It is not so long ago that MCSK was caught in crosshairs with various artists who went to social media to publicly call out the organisation over mere payouts to the artists. At the time popular rap acts Khaligraph Jones and King Kaka shared screenshots of their Ksh 2,500 payout which is peanuts for a full year’s airplay of the songs.
For context, MCSK is a Collecting Management Organization for Authors, Composers and publishers of musical work whose mandate is to collect royalties in public performance and broadcasting, on behalf of its members and to distribute the same to its members. MCSK currently has over 14,000 members.
In the new age of digital music sales and streams, one is left to wonder what problem the MCSK is itself solving and if they are still relevant in this day and age.
Record Label vs Independent Artist
According to research done by The New York Times in 2018, an artist on an independent label might get less exposure but actually get a bigger cut of the revenue from Spotify sometimes two times more than what a major-label artist might get; even though the latter has the best chance of getting a much larger audience.
So does this mean that Kenyan artist are better off using independent labels for their Spotify music distribution? Probably not. However this does show that in some instances, artists might actually earn more with less exposure and fame. Dan Aceda points out that he expects more local artists to get connections to either independent or major labels in Europe, US or Canada or even in some instances, these record labels might form a local outfit altogether.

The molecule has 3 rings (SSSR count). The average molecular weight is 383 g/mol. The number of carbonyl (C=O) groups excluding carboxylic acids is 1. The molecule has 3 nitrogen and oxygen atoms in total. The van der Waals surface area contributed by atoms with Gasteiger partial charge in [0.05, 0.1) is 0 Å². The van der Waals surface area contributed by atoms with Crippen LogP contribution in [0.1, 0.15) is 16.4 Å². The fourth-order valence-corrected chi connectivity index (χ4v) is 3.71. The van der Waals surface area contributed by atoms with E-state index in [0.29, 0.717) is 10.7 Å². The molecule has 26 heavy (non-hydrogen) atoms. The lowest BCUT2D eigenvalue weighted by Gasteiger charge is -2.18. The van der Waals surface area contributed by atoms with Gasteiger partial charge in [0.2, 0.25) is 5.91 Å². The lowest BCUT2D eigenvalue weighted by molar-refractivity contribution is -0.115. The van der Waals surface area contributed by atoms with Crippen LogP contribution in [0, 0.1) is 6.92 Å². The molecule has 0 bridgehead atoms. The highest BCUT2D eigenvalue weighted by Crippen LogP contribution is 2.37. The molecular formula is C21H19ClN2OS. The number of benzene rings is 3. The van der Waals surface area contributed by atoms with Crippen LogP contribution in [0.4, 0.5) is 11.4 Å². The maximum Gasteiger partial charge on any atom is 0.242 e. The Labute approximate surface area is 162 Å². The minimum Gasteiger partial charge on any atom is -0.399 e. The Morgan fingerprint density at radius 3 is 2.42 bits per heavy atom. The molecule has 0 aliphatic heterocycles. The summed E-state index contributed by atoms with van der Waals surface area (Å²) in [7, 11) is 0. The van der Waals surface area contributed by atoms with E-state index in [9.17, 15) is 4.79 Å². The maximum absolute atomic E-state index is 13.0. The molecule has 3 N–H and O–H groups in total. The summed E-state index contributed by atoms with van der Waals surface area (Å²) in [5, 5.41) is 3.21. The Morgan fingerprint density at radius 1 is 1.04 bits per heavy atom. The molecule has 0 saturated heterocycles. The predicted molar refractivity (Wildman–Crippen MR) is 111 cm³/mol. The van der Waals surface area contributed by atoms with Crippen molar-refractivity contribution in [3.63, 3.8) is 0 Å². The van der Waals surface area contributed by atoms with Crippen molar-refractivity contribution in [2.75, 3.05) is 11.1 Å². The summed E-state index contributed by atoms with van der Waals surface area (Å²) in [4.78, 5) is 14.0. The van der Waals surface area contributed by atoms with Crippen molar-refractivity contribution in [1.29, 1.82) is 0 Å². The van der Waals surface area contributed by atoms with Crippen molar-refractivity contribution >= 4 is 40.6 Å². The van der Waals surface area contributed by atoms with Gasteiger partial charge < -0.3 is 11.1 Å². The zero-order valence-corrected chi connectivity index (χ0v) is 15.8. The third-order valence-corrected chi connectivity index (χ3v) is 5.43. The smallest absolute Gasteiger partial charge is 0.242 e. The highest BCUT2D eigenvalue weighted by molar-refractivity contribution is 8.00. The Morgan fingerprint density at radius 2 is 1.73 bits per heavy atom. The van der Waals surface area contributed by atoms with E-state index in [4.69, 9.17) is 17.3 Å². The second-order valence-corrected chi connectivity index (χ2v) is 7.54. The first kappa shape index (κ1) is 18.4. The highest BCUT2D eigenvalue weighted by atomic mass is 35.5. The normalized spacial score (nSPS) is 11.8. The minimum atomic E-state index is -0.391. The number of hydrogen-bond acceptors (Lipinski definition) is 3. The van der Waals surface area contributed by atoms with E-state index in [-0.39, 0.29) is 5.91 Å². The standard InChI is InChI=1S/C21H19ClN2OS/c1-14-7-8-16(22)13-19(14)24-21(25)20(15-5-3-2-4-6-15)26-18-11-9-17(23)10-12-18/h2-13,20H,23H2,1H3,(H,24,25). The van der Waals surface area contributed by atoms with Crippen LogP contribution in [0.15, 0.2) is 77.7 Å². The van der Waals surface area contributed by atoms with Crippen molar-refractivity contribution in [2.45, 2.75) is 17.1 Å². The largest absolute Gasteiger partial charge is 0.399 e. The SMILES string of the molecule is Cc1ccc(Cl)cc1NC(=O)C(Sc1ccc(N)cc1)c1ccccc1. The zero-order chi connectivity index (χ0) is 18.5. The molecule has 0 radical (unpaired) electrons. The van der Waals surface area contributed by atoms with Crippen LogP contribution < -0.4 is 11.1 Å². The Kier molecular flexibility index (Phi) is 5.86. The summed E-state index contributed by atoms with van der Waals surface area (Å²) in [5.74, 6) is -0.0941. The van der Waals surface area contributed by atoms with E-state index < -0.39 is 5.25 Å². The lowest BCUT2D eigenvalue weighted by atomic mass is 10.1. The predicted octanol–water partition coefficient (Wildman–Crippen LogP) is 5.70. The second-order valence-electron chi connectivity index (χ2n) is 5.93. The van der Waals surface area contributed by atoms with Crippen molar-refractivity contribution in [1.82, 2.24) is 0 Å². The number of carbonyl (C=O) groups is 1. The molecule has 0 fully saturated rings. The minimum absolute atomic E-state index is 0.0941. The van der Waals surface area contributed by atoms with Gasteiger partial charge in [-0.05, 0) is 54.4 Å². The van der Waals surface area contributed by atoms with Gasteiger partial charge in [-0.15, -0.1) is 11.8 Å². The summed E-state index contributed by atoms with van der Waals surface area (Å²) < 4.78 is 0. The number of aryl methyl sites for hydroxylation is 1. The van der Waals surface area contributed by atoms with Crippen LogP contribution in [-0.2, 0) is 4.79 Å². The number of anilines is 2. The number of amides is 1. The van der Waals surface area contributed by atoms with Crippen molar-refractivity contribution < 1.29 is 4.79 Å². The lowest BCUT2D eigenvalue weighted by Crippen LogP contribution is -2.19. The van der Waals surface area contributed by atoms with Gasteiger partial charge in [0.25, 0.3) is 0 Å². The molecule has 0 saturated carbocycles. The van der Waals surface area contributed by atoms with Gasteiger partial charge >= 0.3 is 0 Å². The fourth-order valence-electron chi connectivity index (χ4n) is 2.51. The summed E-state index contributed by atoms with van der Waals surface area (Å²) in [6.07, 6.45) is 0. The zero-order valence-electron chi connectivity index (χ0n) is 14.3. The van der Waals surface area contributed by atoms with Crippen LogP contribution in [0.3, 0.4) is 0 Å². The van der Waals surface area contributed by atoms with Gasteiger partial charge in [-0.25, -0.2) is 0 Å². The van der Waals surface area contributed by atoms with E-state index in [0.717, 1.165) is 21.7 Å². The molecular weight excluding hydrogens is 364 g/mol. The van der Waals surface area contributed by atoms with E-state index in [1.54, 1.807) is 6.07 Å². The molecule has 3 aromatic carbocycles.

Are NFTs the Future?
So what does the future look like for artists and making money from their music not just locally but globally as well? 2021 and now 2021 has seen an explosion of platforms moving to help creators monetize their content or works. We have watched brands like Verzuz, founded by music producers Timbaland and Swiss Beatz, start and pull outstanding crowds (The Ashanti vs Keyshia Cole Verzuz stream had 6 million Instagram viewers) to a recent acquisition by music platform Triller.
Most recently, SoundCloud has recently received lots of praise with their innovative fan-powered streaming that allows artists to get paid by fans who directly stream their songs. But is this really the future of music? Locally we have had numerous attempts by various platforms like Safaricom Songa to offer a catalogue of Kenyan music that users can then access at a fee. One of the other ways local artists get paid is thought the Skiza ring back tone.
However, with the recent developments where renowned digital artist Beeple just sold their art called 5000 days everyday at an online auction for $69 million, making him the 3rd highest selling artist alive raise, questions about if NFTs are an answer to helping creators monetise their content be it art, or music catalogues.
But what really are Non Fungible Tokens and what value, if any, would they offer a local artist or musician? NFTs are a special class of digital assets that cannot be exchanged with one another for equal value or broken down into smaller units. Each NFT is unique and authentic and is usually treated as a collectors item which can not be duplicated.
Kings of Leon recently released a new album as an NFT and have already grossed over $2 million from the sales. So far Ozuna, Tory Lanes, Shawn Mendes, Steve Aoki and many more artists join the NFT craze. Locally, we still haven’t seen any artist or musician offer their work as an NFT just yet.